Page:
Building community through cooking

Corporate chef Cate Smith talks to students about gingerbread making techniques
Corporate chef Cate Smith takes the time to explain cooking techniques before every cooking class.

This fall, Sweet Briar’s dining services partner, Meriwether Godsey, and its corporate chef, Cate Smith, held a monthly cooking class in the College’s dining hall. The class gave members of the campus community the chance to get to know each other, but also deepened the relationship between the College and the Lynchburg-based company.

Smith has a past rooted in teaching others how to cook. She is passionate about providing techniques and tricks to make cooking easier and more fun. The cooking class fits in with her overall philosophy. “Food is about community,” she said. “I am all about making the connection between food and community and then figuring out an identity together.”

Smith used the classes at Sweet Briar to teach a variety of cooking techniques and recipes throughout the fall, including no-bake vegan recipes, sushi, omelets and gingerbread houses. “We wanted to provide a variety of options for students interested in learning more about cooking.” says Smith. “Students learned how to make sushi without all of the fancy stuff, as if you were in your first apartment”.

Some participants have come to multiple lessons, while others came for a specific topic that interested them. Jessi Pugh, one of the College’s admissions counselors, has attended three lessons because she’s new to campus and enjoys cooking. “I thought this would be a good way to learn more about cooking and get to know the students while doing it,” she said.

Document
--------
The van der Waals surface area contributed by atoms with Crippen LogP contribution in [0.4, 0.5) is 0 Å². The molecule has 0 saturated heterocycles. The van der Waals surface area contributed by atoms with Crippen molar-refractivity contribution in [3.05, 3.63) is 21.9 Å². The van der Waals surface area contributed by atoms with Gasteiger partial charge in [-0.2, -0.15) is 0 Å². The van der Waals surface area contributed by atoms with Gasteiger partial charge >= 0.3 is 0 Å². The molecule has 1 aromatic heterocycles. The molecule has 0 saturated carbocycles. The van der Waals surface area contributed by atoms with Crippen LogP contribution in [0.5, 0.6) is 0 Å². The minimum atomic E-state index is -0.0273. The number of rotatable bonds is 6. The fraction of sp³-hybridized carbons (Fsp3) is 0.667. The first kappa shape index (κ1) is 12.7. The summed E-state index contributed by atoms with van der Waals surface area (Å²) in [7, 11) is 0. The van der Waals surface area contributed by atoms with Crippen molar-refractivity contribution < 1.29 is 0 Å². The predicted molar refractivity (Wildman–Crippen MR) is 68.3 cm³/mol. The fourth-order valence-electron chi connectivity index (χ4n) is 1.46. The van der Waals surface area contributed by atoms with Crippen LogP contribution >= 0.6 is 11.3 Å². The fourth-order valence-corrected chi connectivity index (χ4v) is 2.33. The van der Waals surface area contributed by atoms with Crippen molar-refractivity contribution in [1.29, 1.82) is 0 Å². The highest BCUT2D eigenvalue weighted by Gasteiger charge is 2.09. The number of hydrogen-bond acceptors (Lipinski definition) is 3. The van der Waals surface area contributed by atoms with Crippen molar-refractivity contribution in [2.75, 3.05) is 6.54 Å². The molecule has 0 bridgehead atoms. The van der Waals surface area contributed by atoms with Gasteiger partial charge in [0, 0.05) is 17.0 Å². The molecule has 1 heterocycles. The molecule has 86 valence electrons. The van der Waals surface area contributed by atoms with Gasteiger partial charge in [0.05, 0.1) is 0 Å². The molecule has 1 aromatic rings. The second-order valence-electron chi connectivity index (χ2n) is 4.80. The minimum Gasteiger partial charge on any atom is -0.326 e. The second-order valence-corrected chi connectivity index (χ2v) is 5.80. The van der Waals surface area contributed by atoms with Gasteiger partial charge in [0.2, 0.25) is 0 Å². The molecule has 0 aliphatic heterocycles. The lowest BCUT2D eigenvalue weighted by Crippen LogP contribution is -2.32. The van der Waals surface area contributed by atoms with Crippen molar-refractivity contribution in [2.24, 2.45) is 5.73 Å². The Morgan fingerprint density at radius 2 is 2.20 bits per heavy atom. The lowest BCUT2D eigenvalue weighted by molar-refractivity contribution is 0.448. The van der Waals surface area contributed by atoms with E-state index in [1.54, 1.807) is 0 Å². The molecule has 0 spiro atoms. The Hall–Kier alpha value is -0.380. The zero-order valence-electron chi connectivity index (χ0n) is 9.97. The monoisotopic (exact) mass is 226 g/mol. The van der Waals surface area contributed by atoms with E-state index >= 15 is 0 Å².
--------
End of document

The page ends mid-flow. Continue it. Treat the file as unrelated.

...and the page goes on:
First year, Brianna Rabassa decorates a gingerbread house.
First year, Brianna Rabassa decorates a gingerbread house.

Smith selects the monthly topics based on requests from the Sweet Briar community, which is why the group found themselves building gingerbread houses during the final class of the semester, on Dec. 10. “I love making gingerbread houses, but I haven’t made one in a really long time, so I thought it would be fun opportunity,” said first-time attendee Brianna Rabassa ‘23.

Both Meriwether Godsey and Smith hoped that the classes would bring the community together and help students build a more meaningful relationship with the company. “We want students to know that we aren’t just the cafeteria,” said Cate.

The classes have been a huge hit. The spots fill up quickly each month and there have been requests for more classes next semester.

Meriwether Godsey has been a local food service provider for over 30 years. The women-run company provides the food and dining experience for other local institutions such as Virginia Episcopal School, Guilford College, Hollins University and Chatham Hall.